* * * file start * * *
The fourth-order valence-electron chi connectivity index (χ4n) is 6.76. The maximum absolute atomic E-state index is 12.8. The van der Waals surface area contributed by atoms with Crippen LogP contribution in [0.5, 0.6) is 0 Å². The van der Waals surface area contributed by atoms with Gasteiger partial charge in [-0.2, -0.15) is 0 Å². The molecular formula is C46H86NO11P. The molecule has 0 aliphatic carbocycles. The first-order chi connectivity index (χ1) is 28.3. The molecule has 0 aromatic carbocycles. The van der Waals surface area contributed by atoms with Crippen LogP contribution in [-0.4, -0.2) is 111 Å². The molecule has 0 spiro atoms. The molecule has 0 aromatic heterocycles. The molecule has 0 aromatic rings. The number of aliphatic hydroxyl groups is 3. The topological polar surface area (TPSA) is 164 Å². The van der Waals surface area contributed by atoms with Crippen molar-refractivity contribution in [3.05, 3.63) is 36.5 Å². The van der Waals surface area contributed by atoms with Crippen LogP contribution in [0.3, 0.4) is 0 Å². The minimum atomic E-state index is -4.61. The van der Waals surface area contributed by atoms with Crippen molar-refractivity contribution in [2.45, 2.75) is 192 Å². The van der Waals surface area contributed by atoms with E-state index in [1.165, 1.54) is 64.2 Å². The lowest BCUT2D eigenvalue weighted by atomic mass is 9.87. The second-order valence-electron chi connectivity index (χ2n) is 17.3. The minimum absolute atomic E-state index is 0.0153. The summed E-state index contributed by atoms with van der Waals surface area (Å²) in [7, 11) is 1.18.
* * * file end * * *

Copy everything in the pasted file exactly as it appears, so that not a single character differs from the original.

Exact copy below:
The fourth-order valence-electron chi connectivity index (χ4n) is 6.76. The maximum absolute atomic E-state index is 12.8. The van der Waals surface area contributed by atoms with Crippen LogP contribution in [0.5, 0.6) is 0 Å². The van der Waals surface area contributed by atoms with Gasteiger partial charge in [-0.2, -0.15) is 0 Å². The molecular formula is C46H86NO11P. The molecule has 0 aliphatic carbocycles. The first-order chi connectivity index (χ1) is 28.3. The molecule has 0 aromatic carbocycles. The van der Waals surface area contributed by atoms with Crippen LogP contribution in [-0.4, -0.2) is 111 Å². The molecule has 0 spiro atoms. The molecule has 0 aromatic heterocycles. The molecule has 0 aromatic rings. The number of aliphatic hydroxyl groups is 3. The topological polar surface area (TPSA) is 164 Å². The van der Waals surface area contributed by atoms with Crippen molar-refractivity contribution in [3.05, 3.63) is 36.5 Å². The van der Waals surface area contributed by atoms with Crippen LogP contribution in [0.3, 0.4) is 0 Å². The minimum atomic E-state index is -4.61. The van der Waals surface area contributed by atoms with Crippen molar-refractivity contribution in [2.45, 2.75) is 192 Å². The van der Waals surface area contributed by atoms with E-state index in [1.165, 1.54) is 64.2 Å². The lowest BCUT2D eigenvalue weighted by atomic mass is 9.87. The second-order valence-electron chi connectivity index (χ2n) is 17.3. The minimum absolute atomic E-state index is 0.0153. The summed E-state index contributed by atoms with van der Waals surface area (Å²) in [7, 11) is 1.18.